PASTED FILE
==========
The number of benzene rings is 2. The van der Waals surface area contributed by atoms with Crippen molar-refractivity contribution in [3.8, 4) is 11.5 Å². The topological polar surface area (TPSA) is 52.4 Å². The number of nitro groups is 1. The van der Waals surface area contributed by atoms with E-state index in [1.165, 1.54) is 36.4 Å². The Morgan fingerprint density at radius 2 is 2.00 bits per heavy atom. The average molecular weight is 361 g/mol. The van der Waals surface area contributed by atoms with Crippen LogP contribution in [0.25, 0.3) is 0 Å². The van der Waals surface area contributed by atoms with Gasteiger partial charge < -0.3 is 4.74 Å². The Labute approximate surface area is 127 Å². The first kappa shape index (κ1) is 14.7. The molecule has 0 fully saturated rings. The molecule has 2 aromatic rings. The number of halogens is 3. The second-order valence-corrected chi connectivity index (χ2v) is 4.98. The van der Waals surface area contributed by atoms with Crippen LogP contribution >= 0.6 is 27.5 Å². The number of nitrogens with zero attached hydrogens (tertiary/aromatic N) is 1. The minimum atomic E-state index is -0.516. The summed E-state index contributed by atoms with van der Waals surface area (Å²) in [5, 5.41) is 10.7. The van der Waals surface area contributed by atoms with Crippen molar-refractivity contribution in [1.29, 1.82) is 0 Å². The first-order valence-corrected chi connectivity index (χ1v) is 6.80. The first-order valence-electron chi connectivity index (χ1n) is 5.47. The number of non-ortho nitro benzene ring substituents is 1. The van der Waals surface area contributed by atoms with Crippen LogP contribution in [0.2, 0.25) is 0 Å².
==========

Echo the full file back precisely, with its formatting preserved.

The number of benzene rings is 2. The van der Waals surface area contributed by atoms with Crippen molar-refractivity contribution in [3.8, 4) is 11.5 Å². The topological polar surface area (TPSA) is 52.4 Å². The number of nitro groups is 1. The van der Waals surface area contributed by atoms with E-state index in [1.165, 1.54) is 36.4 Å². The Morgan fingerprint density at radius 2 is 2.00 bits per heavy atom. The average molecular weight is 361 g/mol. The van der Waals surface area contributed by atoms with Crippen LogP contribution in [0.25, 0.3) is 0 Å². The van der Waals surface area contributed by atoms with Gasteiger partial charge < -0.3 is 4.74 Å². The Labute approximate surface area is 127 Å². The first kappa shape index (κ1) is 14.7. The molecule has 0 fully saturated rings. The molecule has 2 aromatic rings. The number of halogens is 3. The second-order valence-corrected chi connectivity index (χ2v) is 4.98. The van der Waals surface area contributed by atoms with Crippen LogP contribution >= 0.6 is 27.5 Å². The number of nitrogens with zero attached hydrogens (tertiary/aromatic N) is 1. The minimum atomic E-state index is -0.516. The summed E-state index contributed by atoms with van der Waals surface area (Å²) in [5, 5.41) is 10.7. The van der Waals surface area contributed by atoms with Crippen molar-refractivity contribution in [1.29, 1.82) is 0 Å². The first-order valence-corrected chi connectivity index (χ1v) is 6.80. The first-order valence-electron chi connectivity index (χ1n) is 5.47. The number of non-ortho nitro benzene ring substituents is 1. The van der Waals surface area contributed by atoms with Crippen LogP contribution in [0.2, 0.25) is 0 Å².